Two armed men broke into a home in the YE Smith neighborhood of Durham Saturday night.
The men held 11 people at gunpoint in the home, located in the 1100 block of S. Hoover Road, and assaulted several of them before fleeing with cash and other items, according to a Durham Police Department statement.
DPD is seeking Durham resident Christopher Keith Cook, 33, in connection with the incident. He is charged with first-degree burglary, assault inflicting serious injury, several counts of second-degree kidnapping and several counts of robbery with a dangerous weapon, the statement said.
According to North Carolina Department of Corrections records, Cook has a lengthy criminal record stretching back to 1992. He was released from prison in January 2009 after serving an 8 year sentence for several drug-related felonies.
Christopher Keith Cook - Durham Police Department
The second suspect has not yet been identified. He is described as a “light-complected black male in his late teens or early 20s with close-cut hair,” by the statement.
DPD asks that anyone with information about either suspect call CrimeStoppers at (919)-683-1200 or DPD Investigator A.M. Cristaldi at 560-4450, ext. 255.
A man was killed in a violent robbery in East Durham Sunday night, according to a Durham Police Department statement.
Jose Alfredo Gonzales Medrano, 29, was shot and fatally wounded during a home invasion around 9:30 p.m. at an apartment complex located at 219 South Alston Avenue, according to the statement. He died of his wounds late Sunday night.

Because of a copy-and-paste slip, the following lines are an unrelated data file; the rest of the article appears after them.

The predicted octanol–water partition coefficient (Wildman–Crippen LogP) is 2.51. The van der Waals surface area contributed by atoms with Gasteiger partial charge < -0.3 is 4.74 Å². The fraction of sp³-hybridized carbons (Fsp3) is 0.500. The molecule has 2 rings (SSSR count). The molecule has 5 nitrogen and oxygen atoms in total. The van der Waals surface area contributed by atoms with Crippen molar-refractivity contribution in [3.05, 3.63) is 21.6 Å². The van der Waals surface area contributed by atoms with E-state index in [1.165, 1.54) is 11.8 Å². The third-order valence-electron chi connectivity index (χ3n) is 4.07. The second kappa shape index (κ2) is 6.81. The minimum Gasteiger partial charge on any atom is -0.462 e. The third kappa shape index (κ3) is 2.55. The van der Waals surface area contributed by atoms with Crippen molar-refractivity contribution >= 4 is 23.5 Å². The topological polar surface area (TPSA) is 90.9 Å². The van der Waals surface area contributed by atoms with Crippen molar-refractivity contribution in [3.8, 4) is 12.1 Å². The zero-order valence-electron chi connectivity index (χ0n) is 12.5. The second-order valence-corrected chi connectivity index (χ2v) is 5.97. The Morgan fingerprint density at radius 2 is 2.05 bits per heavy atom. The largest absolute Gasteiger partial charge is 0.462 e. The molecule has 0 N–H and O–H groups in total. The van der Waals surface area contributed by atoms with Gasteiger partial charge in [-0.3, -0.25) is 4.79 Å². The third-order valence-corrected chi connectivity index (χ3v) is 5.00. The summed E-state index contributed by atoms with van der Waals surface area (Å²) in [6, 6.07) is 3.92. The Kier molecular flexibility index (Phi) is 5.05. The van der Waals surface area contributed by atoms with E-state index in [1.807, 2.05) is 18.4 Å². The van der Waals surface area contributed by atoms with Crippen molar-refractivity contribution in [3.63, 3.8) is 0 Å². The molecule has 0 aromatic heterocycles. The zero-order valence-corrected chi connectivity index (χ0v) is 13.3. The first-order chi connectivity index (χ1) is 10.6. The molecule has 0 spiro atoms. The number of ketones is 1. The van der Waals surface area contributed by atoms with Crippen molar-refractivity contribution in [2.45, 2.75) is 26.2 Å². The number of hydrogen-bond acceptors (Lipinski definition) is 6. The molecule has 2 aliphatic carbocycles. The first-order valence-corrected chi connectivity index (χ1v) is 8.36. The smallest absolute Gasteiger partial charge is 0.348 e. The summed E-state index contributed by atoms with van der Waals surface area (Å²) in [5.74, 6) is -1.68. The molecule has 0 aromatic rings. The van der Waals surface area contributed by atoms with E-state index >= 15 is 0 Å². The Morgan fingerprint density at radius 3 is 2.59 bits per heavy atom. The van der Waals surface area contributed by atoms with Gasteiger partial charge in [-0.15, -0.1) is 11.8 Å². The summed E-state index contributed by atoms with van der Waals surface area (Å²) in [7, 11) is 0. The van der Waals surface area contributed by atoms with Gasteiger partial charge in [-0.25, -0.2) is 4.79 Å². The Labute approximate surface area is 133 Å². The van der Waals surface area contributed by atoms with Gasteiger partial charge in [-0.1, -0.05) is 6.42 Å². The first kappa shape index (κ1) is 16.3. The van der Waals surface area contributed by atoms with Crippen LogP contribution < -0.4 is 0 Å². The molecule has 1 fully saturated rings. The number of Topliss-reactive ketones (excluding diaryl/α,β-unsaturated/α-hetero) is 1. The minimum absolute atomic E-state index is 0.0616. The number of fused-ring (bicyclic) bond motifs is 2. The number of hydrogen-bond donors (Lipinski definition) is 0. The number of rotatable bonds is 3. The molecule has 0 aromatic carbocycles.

Two other violent robberies that appear to be linked also occurred Sunday night, the statement said:
A short ceremony tomorrow at the University of North Carolina at Chapel Hill will mark the one-year anniversary of the murder of Eve Carson, who was then UNC student body president.
During the ceremony, to be held in The Pit, UNC Chancellor Holden Thorp will speak about Carson’s role in the community. In addition, The Clef Hangers, a UNC a capella group, will perform James Taylor’s song Carolina in My Mind, which was one of Carson’s favorite songs.
“Tomorrow is going to be all about uplifting the campus and trying not to recreate the really somber mood we had last year,” said UNC sophomore Hogan Medlin, a member of the Service North Carolina committee who is acting as a spokesperson for the event. “We want to give students a way to channel their emotions to do something productive that Eve would be proud of and Eve would want us to do.”
The event will end with a request that students perform acts of service in Carson’s memory, Medlin said.
To help students find service projects that interest them and to track their work, Service NC has set up a Web site, he added.
Service NC usually encourages service in a single week of March, but this year it will encourage student volunteering throughout the month in Carson’s memory.
The idea of working to improve both the Chapel Hill community and the world has become Carson’s legacy at UNC. Carson’s passion for helping others was embodied in her response to the question “Why do you do what you do?” posed by a community art project.
Carson’s answer, written on her hand two days before she was murdered: “I want any excuse to work with my classmates (and help them do what they want to do… because that’s what I wanted to do.)”